The indie landscape is constantly changing. The amount of self-published books has grown to ridiculous numbers while quality (or lack thereof) on the whole has not improved. When I first put Loisaida on Kindle in late 2011, I quickly lowered the price from $2.99 to 99 cents, and was able to sell a few hundred copies a month. Then I raised it back to $2.99 and sales dropped dramatically. I’d lower it again periodically and get a small bounce, but the bounces decreased over time. It sold most when Kindle sales started to take off in the US, and Kindle was just introduced in the UK. Back then, consumers were looking to fill up their new devices with cheap content. Nowadays, consumers who buy self-published books expect the prices to be super low, and consumers with no interest in self-published books expect a 99 cent book to be not worth the price.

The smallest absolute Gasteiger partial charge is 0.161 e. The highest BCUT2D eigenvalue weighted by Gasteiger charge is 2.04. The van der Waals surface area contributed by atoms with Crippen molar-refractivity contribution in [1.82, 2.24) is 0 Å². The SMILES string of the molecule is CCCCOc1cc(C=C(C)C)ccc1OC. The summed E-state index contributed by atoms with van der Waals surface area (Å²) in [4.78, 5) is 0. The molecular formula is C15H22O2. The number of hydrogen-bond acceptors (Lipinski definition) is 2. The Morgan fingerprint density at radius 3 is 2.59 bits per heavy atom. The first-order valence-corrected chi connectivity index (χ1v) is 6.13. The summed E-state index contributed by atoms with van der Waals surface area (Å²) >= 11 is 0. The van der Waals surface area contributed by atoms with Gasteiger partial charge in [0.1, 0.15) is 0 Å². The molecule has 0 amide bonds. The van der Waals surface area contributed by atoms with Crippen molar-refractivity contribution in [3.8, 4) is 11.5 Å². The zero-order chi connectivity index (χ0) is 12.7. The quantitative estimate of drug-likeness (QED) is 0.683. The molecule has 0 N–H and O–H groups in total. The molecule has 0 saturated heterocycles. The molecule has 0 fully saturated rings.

As things began to tighten up, I’d seen some authors do well by advertising, but advertising has to be strategic. It makes no sense to spend $300 if you’ll get back nowhere near that amount on sales. Many people are trying to make money off of the self-publishing boom by selling publicity, advertising, and other services to writers who will never see a return on these investments.

Pete Morin, author of Diary of a Small Fish had blogged about his positive experience with Book Bub, which sends out a newsletter listing promotions to a large number of subscribers. Listing your book is not inexpensive, but Morin ran the numbers and for him it worked out well. Really well. Months before the Kindle Countdown offer became a thing, I’d written to Book Bub, but my book was rejected. I’m still not sure why as they wouldn’t give me a specific reason. It’s a gritty tale and might not appeal to every reader’s taste, but reader reviews on Amazon, Amazon UK, Goodreads, and assorted blogs have been overwhelmingly positive.